The best history online I’ve found is Jackson: The First One Hundred Years, 1829-1929 from the Ella Sharp Museum. It says, in part
Over one hundred and fifty years ago, a young New Yorker named Horace Blackman, a frontiersman from Ann Arbor and a Pottawattomie Indian guide, camped on the west bank of the Grand River at the intersection of what is now Jackson Street and Trail Street in the city of Jackson, Michigan. Blackman had been ‘spying out the land’ looking for a ‘location.’ Satisfied with what he saw, he purchased a quarter section and registered his one hundred and sixty acre claim. Several months later, he built himself a log cabin and then went home to collect his family, having become the founder of a future city.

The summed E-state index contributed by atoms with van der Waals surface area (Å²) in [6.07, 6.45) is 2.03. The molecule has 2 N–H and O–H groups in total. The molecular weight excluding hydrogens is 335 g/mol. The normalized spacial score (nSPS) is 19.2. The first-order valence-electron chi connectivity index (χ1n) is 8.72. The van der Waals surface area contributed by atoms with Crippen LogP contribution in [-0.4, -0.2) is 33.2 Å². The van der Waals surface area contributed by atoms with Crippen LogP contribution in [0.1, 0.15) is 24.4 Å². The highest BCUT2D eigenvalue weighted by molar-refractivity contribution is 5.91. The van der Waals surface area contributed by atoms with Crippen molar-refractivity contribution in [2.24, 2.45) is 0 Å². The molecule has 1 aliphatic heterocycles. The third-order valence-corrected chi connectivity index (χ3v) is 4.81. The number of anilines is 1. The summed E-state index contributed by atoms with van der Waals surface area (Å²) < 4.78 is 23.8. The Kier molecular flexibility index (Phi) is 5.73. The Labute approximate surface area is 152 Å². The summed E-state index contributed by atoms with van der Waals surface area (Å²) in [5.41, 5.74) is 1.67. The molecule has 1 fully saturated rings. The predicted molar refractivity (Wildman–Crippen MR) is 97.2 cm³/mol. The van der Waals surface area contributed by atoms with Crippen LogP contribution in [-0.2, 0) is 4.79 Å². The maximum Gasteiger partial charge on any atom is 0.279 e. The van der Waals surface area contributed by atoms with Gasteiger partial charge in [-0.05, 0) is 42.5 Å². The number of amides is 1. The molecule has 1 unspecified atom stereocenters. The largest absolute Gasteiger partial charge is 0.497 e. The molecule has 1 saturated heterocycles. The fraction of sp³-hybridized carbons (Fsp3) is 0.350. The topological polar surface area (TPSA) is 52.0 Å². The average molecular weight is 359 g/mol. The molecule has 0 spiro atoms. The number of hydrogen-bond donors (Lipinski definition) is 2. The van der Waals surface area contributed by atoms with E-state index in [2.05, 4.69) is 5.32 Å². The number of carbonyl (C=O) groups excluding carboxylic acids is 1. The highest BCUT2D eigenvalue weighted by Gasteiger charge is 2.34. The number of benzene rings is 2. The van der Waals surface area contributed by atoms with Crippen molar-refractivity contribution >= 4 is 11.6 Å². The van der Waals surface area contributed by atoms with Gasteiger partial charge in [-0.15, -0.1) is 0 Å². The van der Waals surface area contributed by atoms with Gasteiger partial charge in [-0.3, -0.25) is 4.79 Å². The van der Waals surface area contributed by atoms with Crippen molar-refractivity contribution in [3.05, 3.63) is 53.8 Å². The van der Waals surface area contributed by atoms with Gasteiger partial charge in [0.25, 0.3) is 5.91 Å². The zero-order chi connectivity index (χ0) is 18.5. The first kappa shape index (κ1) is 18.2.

…Jackson-for this is what the village would be called, after brief encounters with the names ‘Jacksonburgh’ and ‘Jacksonopolis’– had location. As the Indian trails clearly indicated, it was a cross-roads-a point through which people, ideas, information and materials going in various directions passed. Now, at a time when transportation had become a critical organizational link between the nation’s eastern populations and the frontier’s seemingly limitless resources and wealth, Jackson was in a position to benefit.
You can get much more at the link above and also check out Jackson, Michigan in Wikipedia.